A Volunteer’s Perspective…
Hello everyone, my name is Niall Galloway and I am one of the trainee wardens on Flat Holm Island. I came to Flat Holm to gain experience in conservation, with the aim of pursuing a career in this area.
In my spare time, I like to take photos of the animals on Flat Holm. I have a Nikon D5000, with a Sigma 150-600mm telephoto zoom lens, a Sigma 105mm macro lens and a 1.4x teleconverter.
One of the first photos I took was of a slow worm here on Flat Holm. the photo was taken with my macro lens. Part of the work I did here was to carry out surveys for slow worms. The slow worms on Flat Holm are unique as some have larger blue spots than the ones on mainland U.K.
The second photo is of a lesser black-backed gull chick. One of the reasons Flat Holm is a nature reserve is that it is a major breeding site for the lesser black-backed gulls in the U.K. During the peak of the breeding season there is around 2,500 breeding pairs on the island.
I managed to get a photo of one of the peregrine flacons. A pair of peregrine flacons use the cliffs around the island to nest and raise their young, with one chick successfully fledging this year.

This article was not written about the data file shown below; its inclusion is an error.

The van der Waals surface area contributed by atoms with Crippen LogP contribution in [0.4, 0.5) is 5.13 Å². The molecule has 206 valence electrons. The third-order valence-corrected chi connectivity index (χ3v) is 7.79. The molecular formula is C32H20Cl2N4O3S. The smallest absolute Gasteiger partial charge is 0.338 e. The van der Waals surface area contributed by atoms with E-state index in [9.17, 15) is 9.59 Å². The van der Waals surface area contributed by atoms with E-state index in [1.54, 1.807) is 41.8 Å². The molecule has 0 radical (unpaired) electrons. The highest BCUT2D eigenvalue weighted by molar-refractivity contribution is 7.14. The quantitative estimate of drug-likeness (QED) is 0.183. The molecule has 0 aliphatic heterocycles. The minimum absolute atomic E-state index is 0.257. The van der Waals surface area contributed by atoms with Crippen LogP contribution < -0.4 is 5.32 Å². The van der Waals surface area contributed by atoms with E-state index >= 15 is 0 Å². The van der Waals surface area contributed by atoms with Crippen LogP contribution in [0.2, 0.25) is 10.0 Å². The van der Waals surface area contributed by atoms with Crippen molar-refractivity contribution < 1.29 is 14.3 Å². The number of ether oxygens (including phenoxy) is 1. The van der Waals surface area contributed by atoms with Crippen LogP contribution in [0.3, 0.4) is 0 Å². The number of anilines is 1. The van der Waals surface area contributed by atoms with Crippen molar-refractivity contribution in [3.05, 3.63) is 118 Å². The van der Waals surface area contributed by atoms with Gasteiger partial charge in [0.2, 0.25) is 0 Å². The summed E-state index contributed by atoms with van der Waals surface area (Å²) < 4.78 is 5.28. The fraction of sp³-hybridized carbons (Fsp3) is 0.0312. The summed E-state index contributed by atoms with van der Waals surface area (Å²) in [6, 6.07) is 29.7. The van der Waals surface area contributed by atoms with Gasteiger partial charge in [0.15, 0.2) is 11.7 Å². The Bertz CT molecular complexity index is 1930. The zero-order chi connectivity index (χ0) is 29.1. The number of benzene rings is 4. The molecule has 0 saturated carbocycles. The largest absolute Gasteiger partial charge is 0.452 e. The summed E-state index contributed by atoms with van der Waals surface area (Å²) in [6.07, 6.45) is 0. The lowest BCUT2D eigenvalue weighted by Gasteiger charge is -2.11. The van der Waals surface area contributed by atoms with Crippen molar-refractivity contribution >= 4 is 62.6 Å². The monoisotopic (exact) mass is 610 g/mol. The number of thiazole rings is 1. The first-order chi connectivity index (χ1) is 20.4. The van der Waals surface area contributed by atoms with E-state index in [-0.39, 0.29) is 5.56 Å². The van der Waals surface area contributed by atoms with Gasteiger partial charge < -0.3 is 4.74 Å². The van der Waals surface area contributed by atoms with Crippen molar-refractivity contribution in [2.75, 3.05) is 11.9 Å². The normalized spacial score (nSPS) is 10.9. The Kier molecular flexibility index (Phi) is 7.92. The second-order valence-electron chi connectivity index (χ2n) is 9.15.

This photo of a chiffchaff shows just one of the many species of birds that pass through Flat Holm. During the spring and summer months the gulls dominate the island but during autumn a number of species stop off on the island during their migration south.
I used my macro lens to get this photo of a common lizard. Common lizards, also known as viviparous lizards, can give birth to live young unlike the majority of other reptiles, which lay eggs. This allows them to survive in cooler places than most other reptiles. They can even be found North of the Arctic circle.
The next few photos are of the kestrels that visited the island during September and October. After coming back to the island after some time off we were greeted by the sight of the kestrels, which made for a great surprise. We spotted up to six of them on the island during this time. They came over to feast on the vast quantity of grasshoppers.